For the first half an hour or so of the walk I was passed by several dozen mountain bikers - I later discovered that there was an organised time trial of some sorts. I ate my sandwiches near to the Ox Stones, south of Ringinglow, a hundred yards or so off the main track, well out of the way of the bikes.

About half a mile further on my rather circuitous route I came across a toposcope which indicated that on a clear day I'd be able to see as far as the Humber Bridge, fifty two miles wasn't a clear day though. It also stated what the altitude above sea level was - my GPS measured it as nearly a hundred foot higher though.

Near to Ringinglow I walked by an interesting sign; I wasn't tempted though, knowing that I had a casserole waiting for me in the slow cooker when I got home. If alpaca had been on the menu I might have stopped for a bite, there were certainly plenty of them grazing in nearby fields.

The last couple of miles was a gentle descent through the Limb Valley to Whirlow, where there were plenty of buses running to Sheffield.

Sunday, December 5, 2010


I think there was probably too much lying snow today.

I never ventured more than a couple of miles from Hathersage; doing a five mile circular walk along the country roads and farm tracks. A couple of short sections were across open country though, and it was hard going, walking through snow that was eighteen inches deep.

As you can see, I've been experimenting with converting the photographs to black and white; I think it looks much better for snowscapes.

Sunday, November 28, 2010

Fox House, Longshaw Estate and Carl Wark

I was expecting there to be a lot of lying snow today, but there actually wasn't that much; no more than in Doncaster. In fact the higher ground to the north west didn't seem to have any snow cover at all.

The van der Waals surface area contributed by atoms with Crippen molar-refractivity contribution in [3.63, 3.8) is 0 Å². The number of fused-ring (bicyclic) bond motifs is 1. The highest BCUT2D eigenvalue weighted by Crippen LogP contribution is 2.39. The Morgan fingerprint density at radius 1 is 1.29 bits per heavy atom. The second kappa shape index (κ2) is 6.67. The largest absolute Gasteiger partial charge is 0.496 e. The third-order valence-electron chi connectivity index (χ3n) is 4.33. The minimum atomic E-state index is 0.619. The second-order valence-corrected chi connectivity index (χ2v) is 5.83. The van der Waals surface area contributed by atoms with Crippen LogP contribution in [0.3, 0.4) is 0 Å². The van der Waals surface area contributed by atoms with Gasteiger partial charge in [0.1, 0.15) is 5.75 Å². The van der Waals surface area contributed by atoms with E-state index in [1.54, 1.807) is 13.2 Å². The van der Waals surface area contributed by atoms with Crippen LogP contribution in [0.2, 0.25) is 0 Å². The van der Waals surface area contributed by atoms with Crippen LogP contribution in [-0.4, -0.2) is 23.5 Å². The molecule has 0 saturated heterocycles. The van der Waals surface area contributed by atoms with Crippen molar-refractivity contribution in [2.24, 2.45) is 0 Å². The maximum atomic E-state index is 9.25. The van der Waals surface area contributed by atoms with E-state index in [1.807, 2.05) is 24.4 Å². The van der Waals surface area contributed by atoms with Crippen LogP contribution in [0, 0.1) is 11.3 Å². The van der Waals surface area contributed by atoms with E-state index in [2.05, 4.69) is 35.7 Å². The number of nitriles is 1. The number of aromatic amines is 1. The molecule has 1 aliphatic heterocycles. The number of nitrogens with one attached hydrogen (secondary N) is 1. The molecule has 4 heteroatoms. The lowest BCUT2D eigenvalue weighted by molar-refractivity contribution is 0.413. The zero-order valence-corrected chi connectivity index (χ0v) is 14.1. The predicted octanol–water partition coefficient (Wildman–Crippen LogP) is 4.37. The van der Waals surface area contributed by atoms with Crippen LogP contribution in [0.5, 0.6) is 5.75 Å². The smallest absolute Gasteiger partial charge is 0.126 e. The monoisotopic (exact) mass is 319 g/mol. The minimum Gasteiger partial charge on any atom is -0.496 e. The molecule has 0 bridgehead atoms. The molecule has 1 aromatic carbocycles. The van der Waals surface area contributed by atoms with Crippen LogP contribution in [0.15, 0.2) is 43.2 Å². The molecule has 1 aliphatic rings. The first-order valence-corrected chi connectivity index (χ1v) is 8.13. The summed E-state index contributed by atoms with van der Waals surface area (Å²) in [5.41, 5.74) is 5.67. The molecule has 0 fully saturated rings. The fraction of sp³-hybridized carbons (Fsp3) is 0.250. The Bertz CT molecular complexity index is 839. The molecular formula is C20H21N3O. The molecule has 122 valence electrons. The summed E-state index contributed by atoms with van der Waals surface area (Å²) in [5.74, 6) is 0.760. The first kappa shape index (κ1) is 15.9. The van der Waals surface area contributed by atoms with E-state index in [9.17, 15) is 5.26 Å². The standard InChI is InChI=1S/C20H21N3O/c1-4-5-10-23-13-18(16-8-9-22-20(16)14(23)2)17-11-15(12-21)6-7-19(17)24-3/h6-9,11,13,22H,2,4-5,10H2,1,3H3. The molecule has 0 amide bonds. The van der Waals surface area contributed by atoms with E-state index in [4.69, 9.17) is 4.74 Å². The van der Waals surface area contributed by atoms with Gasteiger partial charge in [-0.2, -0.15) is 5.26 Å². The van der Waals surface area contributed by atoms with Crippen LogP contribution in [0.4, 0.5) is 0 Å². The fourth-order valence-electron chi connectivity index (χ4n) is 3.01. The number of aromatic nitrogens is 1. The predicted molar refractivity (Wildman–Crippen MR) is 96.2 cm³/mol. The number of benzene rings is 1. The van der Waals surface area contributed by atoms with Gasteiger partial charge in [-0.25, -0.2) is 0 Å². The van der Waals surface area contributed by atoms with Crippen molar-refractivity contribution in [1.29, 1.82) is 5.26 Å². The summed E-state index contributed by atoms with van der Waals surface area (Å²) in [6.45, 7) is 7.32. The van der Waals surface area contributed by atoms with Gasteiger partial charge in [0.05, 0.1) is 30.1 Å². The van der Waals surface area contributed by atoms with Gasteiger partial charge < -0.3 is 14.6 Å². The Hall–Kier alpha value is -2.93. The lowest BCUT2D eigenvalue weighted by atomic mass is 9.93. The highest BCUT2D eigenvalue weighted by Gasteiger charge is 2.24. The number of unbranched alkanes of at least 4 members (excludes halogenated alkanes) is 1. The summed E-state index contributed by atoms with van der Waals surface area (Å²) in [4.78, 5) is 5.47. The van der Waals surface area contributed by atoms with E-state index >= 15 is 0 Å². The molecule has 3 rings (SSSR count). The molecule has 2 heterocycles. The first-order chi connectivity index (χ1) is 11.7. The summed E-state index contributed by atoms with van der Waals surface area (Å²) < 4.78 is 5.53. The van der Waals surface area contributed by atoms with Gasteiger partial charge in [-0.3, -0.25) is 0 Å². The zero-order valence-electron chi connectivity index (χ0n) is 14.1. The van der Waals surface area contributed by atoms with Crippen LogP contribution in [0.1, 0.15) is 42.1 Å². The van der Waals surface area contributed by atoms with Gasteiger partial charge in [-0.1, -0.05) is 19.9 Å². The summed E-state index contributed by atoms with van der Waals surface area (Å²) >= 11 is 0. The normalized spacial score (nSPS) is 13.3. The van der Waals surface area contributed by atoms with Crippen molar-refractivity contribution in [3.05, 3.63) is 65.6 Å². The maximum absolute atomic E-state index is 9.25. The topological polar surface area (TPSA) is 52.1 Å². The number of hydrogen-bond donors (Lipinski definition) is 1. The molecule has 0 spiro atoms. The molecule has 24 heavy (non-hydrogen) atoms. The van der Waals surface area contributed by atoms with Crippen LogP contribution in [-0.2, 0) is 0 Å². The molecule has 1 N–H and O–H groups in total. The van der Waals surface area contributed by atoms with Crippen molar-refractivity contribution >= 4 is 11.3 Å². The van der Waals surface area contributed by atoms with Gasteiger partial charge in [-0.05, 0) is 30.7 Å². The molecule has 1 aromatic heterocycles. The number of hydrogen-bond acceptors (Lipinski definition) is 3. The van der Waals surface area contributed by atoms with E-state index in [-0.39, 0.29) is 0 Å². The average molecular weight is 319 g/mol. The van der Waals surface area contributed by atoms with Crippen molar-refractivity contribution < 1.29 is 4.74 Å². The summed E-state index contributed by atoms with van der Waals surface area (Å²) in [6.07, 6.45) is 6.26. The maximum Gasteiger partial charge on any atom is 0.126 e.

I had intended to just walk a few miles on the Longshaw Estate and get used to my new GPS device, but the conditions underfoot were so good that I went north along the Burbage Valley and climbed Carl Wark, and was surprised how many other people were also out enjoying the Peak District today.

Saturday, November 27, 2010


I've just bought a basic GPS locator and have been trying it out in the park; it's very simple to use, even with one gloved hand - the hardest thing was attaching the lanyard before I set off. The unit, apart from being able to locate my exact position, accurate to thirteen feet; also has a multifunction trip odometer, an altimeter function (that I suspect might not be particularly accurate though) a compass, and various functions more suited to orienteering or geocaching.

Because I usually hike alone on the moors, above all it will give me piece of mind...but I'll still have fun with the trip statistics when I get home.

Tuesday, November 23, 2010

First Purchase

My Disability Living Allowance has been paid into my bank account, and the first thing I've bought with it is a slow cooker, so that there'll be a nice pot of hot stew waiting for me when I get home from a day's hiking.

I also bought a new map case as well, since my old one, which I only bought a few months ago, has just about had it.

Monday, November 22, 2010


Not a walk today; just a day out to Bakewell with my friend Justin - the trip having been postponed from a fortnight ago because of rain.

The visit began with a hearty cooked breakfast at a posh wine bar of all places; it seemed to be as cheap as anywhere else and had recently won 'The Best Bakewell Pudding award 2010'...not that the latter mattered to us. As you can see from the photos there must be quite a few entrants hoping to win this award since we saw at least three establishments claiming to bake Bakewell puddings according to the original recipe.